The Lions beat the Sharks 38-28 at Ellis Park in 2012, scoring four tries to three, recalls SIMON BORCHARDT.
In his pre-match TV interview Sharks coach John Plumtree admitted his team had bad memories of Ellis Park, having lost the previous year’s Currie Cup final. No one, though, expected another Lions win in this Super Rugby match. The Sharks came into it on the back of four successive victories that had propelled them into the top six on the combined log, while the Lions had lost 11 in a row since winning their season opener against the Cheetahs.
Perhaps the Sharks’ Springboks had one eye on the following Saturday’s first Test against England, or perhaps the whole team simply didn’t rate the Lions. Whatever the case, the visitors were woeful in the first half, while the Lions, in stark contrast to how they had played throughout 2012, were clinical and went through the first 40 minutes without making a single handling error.
Pat Lambie got the Sharks on the board with an early penalty, but the Lions hit back when an excellent chip kick off the inside of Elton Jantjies’ boot sat up for Grant Hattingh, who dived over next to the posts. The Lions struck again soon after when the TMO ruled that Derick Minnie had grounded the ball on the tryline and the hosts led 14-3 after eight minutes.
Jantjies and Lambie then exchanged penalties, before the Sharks’ defence was breached for the third time when Butch James put Lionel Mapoe into space. The outside centre evaded the tackle of Meyer Bosman and cut back inside past the cover defence to score.
Things went from bad to worse for the Sharks when Steven Sykes was yellow-carded for dangerous play at the ruck, and Jantjies’ penalty made it 27-6 after half an hour. The Lions were then also reduced to 14 men shortly after when Mapoe was sent to the sin bin for a professional foul in the red zone, and Lwazi Mvovo scored in the left-hand corner for the Sharks.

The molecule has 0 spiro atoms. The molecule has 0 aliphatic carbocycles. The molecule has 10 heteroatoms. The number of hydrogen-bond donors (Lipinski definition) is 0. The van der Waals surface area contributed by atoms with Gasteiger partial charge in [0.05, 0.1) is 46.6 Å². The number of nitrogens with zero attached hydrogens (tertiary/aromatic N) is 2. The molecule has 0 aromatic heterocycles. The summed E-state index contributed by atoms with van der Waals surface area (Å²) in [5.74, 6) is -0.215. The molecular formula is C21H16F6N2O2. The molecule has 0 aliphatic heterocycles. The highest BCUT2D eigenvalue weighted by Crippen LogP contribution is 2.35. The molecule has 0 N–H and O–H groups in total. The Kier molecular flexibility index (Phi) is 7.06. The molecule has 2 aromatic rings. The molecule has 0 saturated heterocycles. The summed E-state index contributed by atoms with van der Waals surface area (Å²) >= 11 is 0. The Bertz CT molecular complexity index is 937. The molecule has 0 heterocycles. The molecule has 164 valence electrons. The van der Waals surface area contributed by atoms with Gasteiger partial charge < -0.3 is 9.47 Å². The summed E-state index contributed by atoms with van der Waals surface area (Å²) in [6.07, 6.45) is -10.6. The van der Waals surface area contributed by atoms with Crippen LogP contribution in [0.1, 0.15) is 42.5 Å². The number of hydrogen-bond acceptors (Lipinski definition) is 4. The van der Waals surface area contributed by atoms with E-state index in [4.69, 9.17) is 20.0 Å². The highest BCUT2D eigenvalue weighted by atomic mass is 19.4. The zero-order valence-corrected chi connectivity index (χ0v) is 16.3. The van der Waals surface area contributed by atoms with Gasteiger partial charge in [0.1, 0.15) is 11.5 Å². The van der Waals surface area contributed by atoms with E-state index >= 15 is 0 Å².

However, the hosts’ responded with a bonus-point try from Deon van Rensburg to make it 32-11.
Whatever Plumtree said at half-time had the desired effect as the Sharks scored two tries in the first five minutes of the second half, through JP Pietersen and Odwa Ndungane, to slash the deficit to seven.
With five minutes to go, and the Lions leading 38-28, Louis Ludik went over in the right-hand corner. The assistant referee told the referee that he had seen the grounding, so the TMO was asked if there was any reason not to award the try. The TMO, though, went outside protocol by saying that he couldn’t see the grounding, and the result was a 5m scrum.
The Sharks never got close to the tryline again, and the Lions, finally, had something to celebrate, although they still went on to finish last on the combined Super Rugby log.
The Sharks ended sixth, before beating the Reds 30-17 in their qualifier play-off and then winning their semi-final against the Stormers at Newlands, 26-19. However, all that travel took its toll as they lost 37-6 to the Chiefs in the Hamilton final.
Lions – Tries: Grant Hattingh, Derick Minnie, Lionel Mapoe, Deon van Rensburg. Conversions: Elton Jantjies (3). Penalties: Jantjies (4).
Sharks – Tries: Lwazi Mvovo, JP Pietersen, Odwa Ndungane. Conversions: Pat Lambie (2). Penalties: Lambie (3).
Lions – 15 Andries Coetzee, 14 Deon van Rensburg, 13 Lionel Mapoe, 12 Butch James, 11 Anthony Volmink, 10 Elton Jantjies, 9 Tian Meyer, 8 Joshua Strauss (c), 7 Grant Hattingh, 6 Derick Minnie, 5 Franco van der Merwe, 4 Hendrik Roodt, 3 Pat Cilliers, 2 Callie Visagie, 1 CJ van der Linde.
Subs: 16 Martin Bezuidenhout, 17 JC Janse van Rensburg, 18 Ettienne Oosthuizen, 19 Cobus Grobbelaar, 20 Ross Cronjé, 21 Waylon Murray, 22 Ruan Combrinck.
Sharks – 15 Pat Lambie, 14 Odwa Ndungane, 13 JP Pietersen, 12 Meyer Bosman, 11 Lwazi Mvovo, 10 Frédéric Michalak, 9 Charl McLeod, 8 Keegan Daniel (c), 7 Willem Alberts, 6 Marcell Coetzee, 5 Anton Bresler, 4 Steven Sykes, 3 Jannie du Plessis, 2 Bismarck du Plessis, 1 Beast Mtawarira.
Subs: 16 Craig Burden, 17 Wiehahn Herbst, 18 Jandré Marais, 19 Ryan Kankowski, 20 Jacques Botes, 21 Marius Joubert, 22 Louis Ludik.
Photo: Chris Ricco/BackpagePix
What we’ve learned
Five lessons from the Currie Cup semi-finals, according to SIMON BORCHARDT.
Catrakilis vs Boshoff
Saturday's final at Newlands will hinge on the accuracy of the two flyhalves, in decision-making and goal-kicking, writes BRENTON CHELIN.
Catrakilis still the man for WP
Demetri Catrakilis represents WP’s best chance of winning the Currie Cup title at Newlands this Saturday, writes JON CARDINELLI.